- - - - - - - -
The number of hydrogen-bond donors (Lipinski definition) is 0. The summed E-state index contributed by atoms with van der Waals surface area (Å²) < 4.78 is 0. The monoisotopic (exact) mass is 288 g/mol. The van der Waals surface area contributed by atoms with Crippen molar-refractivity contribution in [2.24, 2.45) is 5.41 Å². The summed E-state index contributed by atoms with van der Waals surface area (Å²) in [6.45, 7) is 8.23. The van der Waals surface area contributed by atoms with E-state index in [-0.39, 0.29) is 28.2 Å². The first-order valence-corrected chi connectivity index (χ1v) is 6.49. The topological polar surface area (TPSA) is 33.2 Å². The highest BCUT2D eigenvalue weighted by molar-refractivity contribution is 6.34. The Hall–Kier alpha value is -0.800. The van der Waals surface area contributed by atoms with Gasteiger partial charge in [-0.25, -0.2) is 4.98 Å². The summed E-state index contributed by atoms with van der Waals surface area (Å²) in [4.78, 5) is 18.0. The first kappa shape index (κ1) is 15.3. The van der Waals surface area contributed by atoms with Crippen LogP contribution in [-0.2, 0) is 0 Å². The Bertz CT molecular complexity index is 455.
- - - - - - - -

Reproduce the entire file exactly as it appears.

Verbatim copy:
The number of hydrogen-bond donors (Lipinski definition) is 0. The summed E-state index contributed by atoms with van der Waals surface area (Å²) < 4.78 is 0. The monoisotopic (exact) mass is 288 g/mol. The van der Waals surface area contributed by atoms with Crippen molar-refractivity contribution in [2.24, 2.45) is 5.41 Å². The summed E-state index contributed by atoms with van der Waals surface area (Å²) in [6.45, 7) is 8.23. The van der Waals surface area contributed by atoms with E-state index in [-0.39, 0.29) is 28.2 Å². The first-order valence-corrected chi connectivity index (χ1v) is 6.49. The topological polar surface area (TPSA) is 33.2 Å². The highest BCUT2D eigenvalue weighted by molar-refractivity contribution is 6.34. The Hall–Kier alpha value is -0.800. The van der Waals surface area contributed by atoms with Gasteiger partial charge in [-0.25, -0.2) is 4.98 Å². The summed E-state index contributed by atoms with van der Waals surface area (Å²) in [4.78, 5) is 18.0. The first kappa shape index (κ1) is 15.3. The van der Waals surface area contributed by atoms with Crippen LogP contribution in [-0.2, 0) is 0 Å². The Bertz CT molecular complexity index is 455.